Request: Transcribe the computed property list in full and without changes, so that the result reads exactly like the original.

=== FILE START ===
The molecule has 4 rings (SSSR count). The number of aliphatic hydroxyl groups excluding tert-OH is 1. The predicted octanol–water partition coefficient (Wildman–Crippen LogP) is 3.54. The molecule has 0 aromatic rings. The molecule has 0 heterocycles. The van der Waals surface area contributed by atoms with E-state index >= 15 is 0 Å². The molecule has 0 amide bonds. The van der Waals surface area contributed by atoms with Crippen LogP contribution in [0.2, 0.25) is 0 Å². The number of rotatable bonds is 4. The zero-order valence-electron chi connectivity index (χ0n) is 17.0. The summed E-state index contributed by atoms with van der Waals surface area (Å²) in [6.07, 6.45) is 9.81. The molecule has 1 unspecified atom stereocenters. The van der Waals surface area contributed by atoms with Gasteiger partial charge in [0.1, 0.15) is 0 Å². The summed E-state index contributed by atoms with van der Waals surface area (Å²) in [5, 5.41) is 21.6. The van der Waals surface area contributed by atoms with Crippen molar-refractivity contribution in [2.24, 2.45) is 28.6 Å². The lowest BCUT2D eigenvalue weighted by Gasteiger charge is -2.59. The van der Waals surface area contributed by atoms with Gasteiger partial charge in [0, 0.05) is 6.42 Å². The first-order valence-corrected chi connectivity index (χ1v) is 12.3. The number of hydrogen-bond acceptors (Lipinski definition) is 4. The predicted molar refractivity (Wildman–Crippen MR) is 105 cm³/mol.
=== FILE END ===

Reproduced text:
The molecule has 4 rings (SSSR count). The number of aliphatic hydroxyl groups excluding tert-OH is 1. The predicted octanol–water partition coefficient (Wildman–Crippen LogP) is 3.54. The molecule has 0 aromatic rings. The molecule has 0 heterocycles. The van der Waals surface area contributed by atoms with E-state index >= 15 is 0 Å². The molecule has 0 amide bonds. The van der Waals surface area contributed by atoms with Crippen LogP contribution in [0.2, 0.25) is 0 Å². The number of rotatable bonds is 4. The zero-order valence-electron chi connectivity index (χ0n) is 17.0. The summed E-state index contributed by atoms with van der Waals surface area (Å²) in [6.07, 6.45) is 9.81. The molecule has 1 unspecified atom stereocenters. The van der Waals surface area contributed by atoms with Gasteiger partial charge in [0.1, 0.15) is 0 Å². The summed E-state index contributed by atoms with van der Waals surface area (Å²) in [5, 5.41) is 21.6. The van der Waals surface area contributed by atoms with Crippen molar-refractivity contribution in [2.24, 2.45) is 28.6 Å². The lowest BCUT2D eigenvalue weighted by Gasteiger charge is -2.59. The van der Waals surface area contributed by atoms with Gasteiger partial charge in [0, 0.05) is 6.42 Å². The first-order valence-corrected chi connectivity index (χ1v) is 12.3. The number of hydrogen-bond acceptors (Lipinski definition) is 4. The predicted molar refractivity (Wildman–Crippen MR) is 105 cm³/mol.